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Ralph Nader Campaigns in Minnesota

September 16, 2004

Photographs and story by Paul Udstrand

All Images Copyrighted

Nader addresses the press


Ralph Nader campaigned in the Twin Cities yesterday afternoon and evening.  Nader visited St. Paul and Minneapolis as part of his independent run for president .  His first stop was in St. Paul, on the campus of Macalaster College.  After a short press conference he addressed several hundred people at Weyerhaeuser Memorial Chapel.  Nader went on to address a larger crowd of over a thousand at the Ted Mann Concert Hall at the University of Minnesota in Minneapolis. 


Speaking at Weyeraeuser Chapel


Nader spent much of the evening attacking his traditional foe, corporate dominated government.  At the press conference and in the speeches that followed, Nader attacked the two party duopoly, and answered what must be to him by now, tired questions.  When asked what he is trying to accomplish with his campaign, he claims that he is energizing young people, and provoking critical non duopoly thinking.    Nader also pointed out that he is making necessary criticisms of the Bush presidency that the Democrats are not able or willing to make.  It's on this second point that the Nader campaign takes a dramatic turn from his previous campaigns.  


Campus Democrats outside Weheraeuser


While Nader has offers harsh and unequivocal criticisms of the Bush presidency, he devotes much more time to criticizing the Democratic party.  He refers to the Democrats as the most politically stupid people in the United States, and chastises them for their lack of clarity, passion, and integrity.  All over the country the Democrats have been fighting legal, and according to Nader, some illegal battles to keep him off the ballot.  Nader suggests that if they had spent all that time and energy trying to defeat Bush, and developing a clear popular campaign message, they wouldn't be trailing Bush in the polls.  He promises that when this election is over, win or lose, the Democrats will pay a heavy price for miss directing so much vitriol at his campaign, and having ignored so many core issues that face the United States.   Nader acknowledges that the Democratic machinations have hurt his campaign.  When asked why he thinks his poll numbers are down, he sites the fact that his campaign is just beginning because he's spent the last several months dealing with ballot fights all over the country.  In one of the more dramatic moments of the evening, Nader informed the crowd at the Ted Mann Concert Hall that someone was on site to serve him legal papers regarding a law suit filed against him by the Democrats in the state of Arkansas.  He challenged the server to come up onto the stage and serve him the papers.  No one came forth.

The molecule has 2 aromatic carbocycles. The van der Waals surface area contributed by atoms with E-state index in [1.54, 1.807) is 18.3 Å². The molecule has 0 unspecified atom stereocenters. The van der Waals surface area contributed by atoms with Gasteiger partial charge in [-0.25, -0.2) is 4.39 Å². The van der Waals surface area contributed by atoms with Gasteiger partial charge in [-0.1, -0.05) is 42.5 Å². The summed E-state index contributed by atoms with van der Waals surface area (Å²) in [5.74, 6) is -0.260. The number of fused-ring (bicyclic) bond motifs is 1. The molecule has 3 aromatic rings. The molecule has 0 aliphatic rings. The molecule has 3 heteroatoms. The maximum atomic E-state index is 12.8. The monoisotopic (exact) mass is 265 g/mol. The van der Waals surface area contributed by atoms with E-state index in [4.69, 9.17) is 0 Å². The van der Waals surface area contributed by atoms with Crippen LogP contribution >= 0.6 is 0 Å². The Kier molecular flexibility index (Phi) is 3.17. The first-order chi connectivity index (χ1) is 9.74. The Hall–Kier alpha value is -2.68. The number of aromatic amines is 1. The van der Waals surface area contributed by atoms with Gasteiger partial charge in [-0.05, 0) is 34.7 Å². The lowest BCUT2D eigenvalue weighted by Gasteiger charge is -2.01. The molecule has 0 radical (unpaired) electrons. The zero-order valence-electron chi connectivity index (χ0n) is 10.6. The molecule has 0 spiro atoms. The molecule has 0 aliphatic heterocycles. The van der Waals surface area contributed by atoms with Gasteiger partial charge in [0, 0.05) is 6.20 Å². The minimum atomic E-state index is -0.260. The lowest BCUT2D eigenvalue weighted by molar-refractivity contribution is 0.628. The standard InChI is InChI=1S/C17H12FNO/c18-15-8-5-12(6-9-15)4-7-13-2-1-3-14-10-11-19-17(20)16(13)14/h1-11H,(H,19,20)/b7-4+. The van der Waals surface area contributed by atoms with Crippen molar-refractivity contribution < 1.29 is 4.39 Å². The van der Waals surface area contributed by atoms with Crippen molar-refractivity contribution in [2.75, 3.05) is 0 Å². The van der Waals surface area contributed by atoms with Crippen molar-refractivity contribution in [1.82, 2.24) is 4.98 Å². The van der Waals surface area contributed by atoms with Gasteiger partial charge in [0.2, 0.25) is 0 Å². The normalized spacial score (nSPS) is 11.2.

Nader didn't spend the entire evening criticizing the Democrats, or attacking the corporate controlled duopoly.  Nader really hits his stride when he talks about corporate crime, and his platform for change.  While Bush and Kerry may talk of bills they've signed, sponsored, or voted for or against, Nader points directly to lives saved, and legal battles won, and Nader can point to a lot of battles.  Nader offers a clear and unapologetic populist agenda: universal health care, living wages, and responsible withdrawal from Iraq.  His position are well considered, specific, passionately presented, and honest. 

Ray Tricomo, 2002 Green Party Candidate for MN Senate listens to Nader at Macalaster College

Jay Pond, Green Party Candidate for Cogress

Lucy Miller (left) and her mother Helen Miller sell Nader mercandize at the Ted Mann Concer Hall

Philip Locker of the MN Socialists Party tempts passersby with the socialist newspaper

Nader at the University of Minnesota Ted Mann Concer Hall

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